If you’re someone who likes to eat out a lot, I’m sure you certainly would have noticed a certain new addition in the long tax list of your food bill called the Krishi Kalyan Cess (KKC).
Applicable from June 1, 2016, foodies out on their foodie rendezvous are now charged an additional 0.5% KKC for availing services in a restaurant. Well, if you’re anything like me, you must have also been frustrated with the government for introducing yet another cess to the long lists of taxes that a common man has to pay. But, this time, I was determined to find out what is this KKC and how it helps. The article below is the account of my findings.
For starters, a cess is basically a tax levied by the government on the citizens of the country in an effort to raise capital for specific purposes. So, the Krishi Kalyan Cess, as the name suggests is a cess levied with an aim of raising funds for the betterment of agriculture and Indian farmers.
According to Article 270 of the Indian Constitution, Parliament imposed cesses designated for special purposes aren’t compulsory to share with the governments of the states. In case, there is an unspent bounty, the money is carried forward to be used in the next year. Hence, while in the case of other taxes, the central government has to share the revenue from the taxes with the state governments, but when it comes to KCC they get to keep the entire amount to themselves.
A KCC of 0.5% needs to be paid on all taxable services. The funds collected through the cess are invested exclusively in financing initiatives for the welfare of Indian farmers and agriculture. The capital collected is first transferred to the Consolidated Fund of India, after which the Central Government utilises the funds received for specific purposes.
Hence, the whole logic behind KCC is well-though after, considering the sorry condition of the Indian agricultural sector right now. However, to a regular Indian citizen it will be some additional bucks out of their pockets while paying their credit card bills, mobile bills etc.
Recently, the Indian government in its efforts to bring clarity on provisions that are governing the levy of the KKC cess, issued a number of circulars and notifications to make certain amendments in the current service-tax law in the country.
One of the amendments made was in relation to the Cenvat Credit Rules, 2004. According to the amendment, the Krishi Kalyan Cess has been merged with the Cenvat credit chain and the service-provider can avail the credit. It can only be paid either by cash or by using credit of Krishi Kalyan Cess only. This means, the KCC shouldn’t become a cost for a service-provider.
But, the person who is caught in an unhappy scenario is the manufacturer. The reason for this is, because credit for the Krishi Kalyan Cess hasn’t been made available to a pure manufacturer. A pure manufacturer is the one who pays excise duty on manufacturing of goods. This results in the KKC becoming an additional load on the goods which are manufactured on the Indian land, ultimately resulting in a considerable increase in their prices.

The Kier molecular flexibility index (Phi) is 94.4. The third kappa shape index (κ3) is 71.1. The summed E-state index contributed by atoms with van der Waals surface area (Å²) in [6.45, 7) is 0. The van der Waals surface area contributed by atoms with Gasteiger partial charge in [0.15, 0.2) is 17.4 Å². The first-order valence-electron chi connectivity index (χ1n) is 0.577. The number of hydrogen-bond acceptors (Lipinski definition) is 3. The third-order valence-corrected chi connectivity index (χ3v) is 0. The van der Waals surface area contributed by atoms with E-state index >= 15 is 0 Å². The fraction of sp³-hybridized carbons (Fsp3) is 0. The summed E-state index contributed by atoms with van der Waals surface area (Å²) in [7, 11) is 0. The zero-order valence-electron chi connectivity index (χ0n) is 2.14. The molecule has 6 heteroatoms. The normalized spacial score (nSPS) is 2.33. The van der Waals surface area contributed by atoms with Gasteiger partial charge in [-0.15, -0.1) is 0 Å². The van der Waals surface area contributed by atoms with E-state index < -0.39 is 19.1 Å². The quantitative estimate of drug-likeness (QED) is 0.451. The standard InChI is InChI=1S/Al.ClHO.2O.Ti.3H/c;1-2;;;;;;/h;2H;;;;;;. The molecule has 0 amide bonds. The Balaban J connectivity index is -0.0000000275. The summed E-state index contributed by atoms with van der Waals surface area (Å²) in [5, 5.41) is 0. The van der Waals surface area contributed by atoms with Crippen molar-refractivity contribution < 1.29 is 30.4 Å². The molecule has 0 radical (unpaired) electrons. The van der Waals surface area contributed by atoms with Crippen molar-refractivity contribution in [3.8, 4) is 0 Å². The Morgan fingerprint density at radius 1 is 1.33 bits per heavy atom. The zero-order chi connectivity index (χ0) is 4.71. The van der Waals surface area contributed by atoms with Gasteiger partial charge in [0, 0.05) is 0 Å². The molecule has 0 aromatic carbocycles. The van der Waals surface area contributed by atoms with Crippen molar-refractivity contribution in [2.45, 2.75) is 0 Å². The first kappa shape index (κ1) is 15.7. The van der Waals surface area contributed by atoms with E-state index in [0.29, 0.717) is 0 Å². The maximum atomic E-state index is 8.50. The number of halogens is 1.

From a compliance point of view, the recent amendments made to the service tax have spurred a number of aspects that need to be diligently followed. For example, rebate of the KKC paid on the services used by exporter of services, levy of KKC on abated value of services, refund of the KKC amount paid on services used and received by special economic zone units, levy of KKC on services for which payment is made by the recipient of the service under the reverse charge mechanism and the KKC computation manner for specified service-providers such as a life insurer etc.
Hence, even though the thought behind KKC is noble, it however blindly fails all the other initiatives taken by the Indian government towards simplification of the business processes in the country.
There’s an urgent need for the government to make ensure that its one initiative doesn’t hamper the growth of its other initiatives. The government needs to pursue its ease of doing business, Make-in-India and Startup India projects with much more gusto and focus, because the KKC is most likely to hamper them as the increased manufacturing costs of the goods would ultimately result in hike in prices.
However, the service tax picture in the country can change substantially once the government is able to pass the Goods and Services Tax (GST) bill. It is anticipated that the GST bill will absorb all the cesses, leaving no space for them on our bills.